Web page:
Folly Beach says it was wrong to force woman and guide dog from beach

By Eric

FOLLY BEACH, SC (WCIV) -- A blind woman booted off Folly Beach because of her guide dog should have been allowed to stay on the beach.

Wednesday, the city said it was wrong when it asked Christine Hardee, who's blind, to leave the beach with her service dog on Mother's Day.

Folly Police Chief Dennis Brown tells ABC News 4 the law his officer was following, when he asked the woman to leave, is outdated. The chief said the misunderstanding highlights the need for change.

The federal law that's been in place for 20 years, the American Disabilities Act, lets a guide dog go nearly everywhere with its owner.

"A service animal is allowed anywhere the individual is allowed, anywhere the public is allowed," said Audrey Gunter, the president of Dixieland Guide Dogs.

Gunter, who's also blind, says Sunday's incident, when Hardee was forced to leave the beach with her dog by a Folly officer, could have been avoided.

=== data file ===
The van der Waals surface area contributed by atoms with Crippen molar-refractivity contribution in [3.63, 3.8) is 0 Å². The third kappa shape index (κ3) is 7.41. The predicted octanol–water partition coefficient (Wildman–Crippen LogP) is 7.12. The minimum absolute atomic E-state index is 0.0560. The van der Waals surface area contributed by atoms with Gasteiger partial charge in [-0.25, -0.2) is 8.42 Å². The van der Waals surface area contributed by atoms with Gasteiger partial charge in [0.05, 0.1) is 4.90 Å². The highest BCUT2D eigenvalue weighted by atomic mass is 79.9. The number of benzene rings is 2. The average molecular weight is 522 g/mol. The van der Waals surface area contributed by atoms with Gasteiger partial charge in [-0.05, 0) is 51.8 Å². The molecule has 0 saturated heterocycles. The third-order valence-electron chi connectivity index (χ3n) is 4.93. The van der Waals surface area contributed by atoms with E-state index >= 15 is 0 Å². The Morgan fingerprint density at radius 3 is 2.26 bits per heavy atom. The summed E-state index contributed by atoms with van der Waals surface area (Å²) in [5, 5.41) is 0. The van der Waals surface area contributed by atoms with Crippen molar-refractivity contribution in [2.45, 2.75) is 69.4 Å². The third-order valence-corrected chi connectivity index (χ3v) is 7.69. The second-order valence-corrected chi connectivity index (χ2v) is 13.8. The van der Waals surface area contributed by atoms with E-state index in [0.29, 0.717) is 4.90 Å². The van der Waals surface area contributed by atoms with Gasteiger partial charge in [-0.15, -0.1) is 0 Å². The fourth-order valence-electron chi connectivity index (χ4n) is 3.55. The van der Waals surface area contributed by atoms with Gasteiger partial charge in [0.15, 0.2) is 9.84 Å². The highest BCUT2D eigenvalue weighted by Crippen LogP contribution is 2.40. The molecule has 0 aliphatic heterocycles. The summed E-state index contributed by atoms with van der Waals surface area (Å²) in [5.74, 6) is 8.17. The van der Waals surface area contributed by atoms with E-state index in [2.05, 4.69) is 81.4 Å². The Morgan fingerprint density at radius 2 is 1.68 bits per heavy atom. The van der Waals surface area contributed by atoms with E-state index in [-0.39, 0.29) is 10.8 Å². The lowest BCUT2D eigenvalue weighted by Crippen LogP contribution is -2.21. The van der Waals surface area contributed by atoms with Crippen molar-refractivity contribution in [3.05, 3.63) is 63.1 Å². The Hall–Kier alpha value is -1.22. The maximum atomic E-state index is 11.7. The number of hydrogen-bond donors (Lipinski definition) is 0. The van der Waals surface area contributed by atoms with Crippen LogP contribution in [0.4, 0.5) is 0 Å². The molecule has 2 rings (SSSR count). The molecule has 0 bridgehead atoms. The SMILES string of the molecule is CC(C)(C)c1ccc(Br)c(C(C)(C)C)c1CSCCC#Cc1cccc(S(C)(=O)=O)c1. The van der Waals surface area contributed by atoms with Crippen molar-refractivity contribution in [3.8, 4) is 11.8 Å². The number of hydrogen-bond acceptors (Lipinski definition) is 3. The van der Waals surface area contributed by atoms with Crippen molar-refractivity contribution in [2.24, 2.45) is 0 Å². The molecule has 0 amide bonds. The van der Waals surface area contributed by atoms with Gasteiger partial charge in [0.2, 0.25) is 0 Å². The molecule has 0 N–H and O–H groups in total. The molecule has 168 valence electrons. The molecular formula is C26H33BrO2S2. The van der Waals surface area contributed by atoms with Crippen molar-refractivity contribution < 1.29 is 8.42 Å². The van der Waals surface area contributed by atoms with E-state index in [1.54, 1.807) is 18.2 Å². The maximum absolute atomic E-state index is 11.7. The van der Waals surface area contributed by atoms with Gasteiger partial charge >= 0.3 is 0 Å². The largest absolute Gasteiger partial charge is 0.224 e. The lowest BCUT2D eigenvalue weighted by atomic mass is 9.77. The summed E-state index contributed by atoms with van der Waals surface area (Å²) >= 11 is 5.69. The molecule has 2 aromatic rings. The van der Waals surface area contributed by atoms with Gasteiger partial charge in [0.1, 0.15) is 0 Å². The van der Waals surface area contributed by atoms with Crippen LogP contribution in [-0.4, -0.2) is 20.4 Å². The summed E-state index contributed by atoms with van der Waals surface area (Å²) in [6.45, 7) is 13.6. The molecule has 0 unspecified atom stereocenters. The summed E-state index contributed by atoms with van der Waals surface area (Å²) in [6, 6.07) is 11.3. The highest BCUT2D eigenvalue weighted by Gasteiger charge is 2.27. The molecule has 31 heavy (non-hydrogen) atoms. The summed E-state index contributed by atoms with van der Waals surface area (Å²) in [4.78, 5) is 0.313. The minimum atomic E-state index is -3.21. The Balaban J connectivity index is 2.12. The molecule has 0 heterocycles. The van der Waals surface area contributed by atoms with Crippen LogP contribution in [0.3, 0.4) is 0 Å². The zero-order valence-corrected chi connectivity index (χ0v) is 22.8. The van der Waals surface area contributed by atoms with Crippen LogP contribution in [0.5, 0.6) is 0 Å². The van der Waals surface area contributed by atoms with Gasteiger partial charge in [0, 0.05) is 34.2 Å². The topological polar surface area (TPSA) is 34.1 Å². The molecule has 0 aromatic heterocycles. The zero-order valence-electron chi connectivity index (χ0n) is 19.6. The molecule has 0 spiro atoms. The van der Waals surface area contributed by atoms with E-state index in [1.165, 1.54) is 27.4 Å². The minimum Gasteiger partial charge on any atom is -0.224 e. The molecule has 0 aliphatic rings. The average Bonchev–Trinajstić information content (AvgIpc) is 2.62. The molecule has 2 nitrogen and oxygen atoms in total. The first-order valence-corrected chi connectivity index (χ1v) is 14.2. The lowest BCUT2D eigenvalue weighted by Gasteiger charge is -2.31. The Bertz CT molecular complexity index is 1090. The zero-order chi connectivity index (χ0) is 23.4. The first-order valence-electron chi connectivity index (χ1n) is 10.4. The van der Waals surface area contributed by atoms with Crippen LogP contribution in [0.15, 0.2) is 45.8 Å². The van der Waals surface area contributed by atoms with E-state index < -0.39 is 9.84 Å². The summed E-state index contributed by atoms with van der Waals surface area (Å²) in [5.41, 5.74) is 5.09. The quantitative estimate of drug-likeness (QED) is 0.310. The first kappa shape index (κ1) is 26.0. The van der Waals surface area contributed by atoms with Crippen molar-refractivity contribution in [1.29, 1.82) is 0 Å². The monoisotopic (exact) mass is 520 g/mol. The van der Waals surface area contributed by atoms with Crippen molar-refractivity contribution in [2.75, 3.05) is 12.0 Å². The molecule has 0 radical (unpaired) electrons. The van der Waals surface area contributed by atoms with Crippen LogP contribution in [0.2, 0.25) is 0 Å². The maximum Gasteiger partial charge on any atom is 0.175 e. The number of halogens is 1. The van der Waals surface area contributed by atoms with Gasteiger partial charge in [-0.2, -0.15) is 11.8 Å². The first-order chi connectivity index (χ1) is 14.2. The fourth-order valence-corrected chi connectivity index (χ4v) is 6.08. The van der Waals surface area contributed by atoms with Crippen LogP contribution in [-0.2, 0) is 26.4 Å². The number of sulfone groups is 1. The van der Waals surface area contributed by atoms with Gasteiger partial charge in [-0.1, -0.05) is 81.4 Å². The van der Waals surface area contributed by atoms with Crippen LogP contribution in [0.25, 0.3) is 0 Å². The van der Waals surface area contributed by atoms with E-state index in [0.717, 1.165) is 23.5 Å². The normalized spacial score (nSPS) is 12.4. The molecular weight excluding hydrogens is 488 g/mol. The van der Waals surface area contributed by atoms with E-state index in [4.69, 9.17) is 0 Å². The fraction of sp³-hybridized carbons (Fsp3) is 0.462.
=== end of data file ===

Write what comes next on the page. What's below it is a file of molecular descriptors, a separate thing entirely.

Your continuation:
"It was a gross misunderstanding," she said. "I don't think Officer Keegan had any intention of violating anyone's civil rights. He was just following an ordinance and he did not know the law passed over 20 years ago, the American Disabilities Act."

The law on Folly Beach says this time of year no dogs can be on the beach between 10 a.m. and 6 p.m., no exceptions. Wednesday, Brown said he wanted to personally apologize to Hardee.

According to Gunter, she will now lead a sensitivity training session for Folly Beach Police and Fire next week.

"I told them it was available, I said it might be an amicable agreement for everyone, a positive result to an unfortunate situation," Gunter said.

City leaders say the dog ordinance was originally established to protect animals during the hottest times of day.

A service animal is not allowed to accompany its owner in public, only if the owner does not have control of animal.

For more information on Dixieland Guide Dogs visit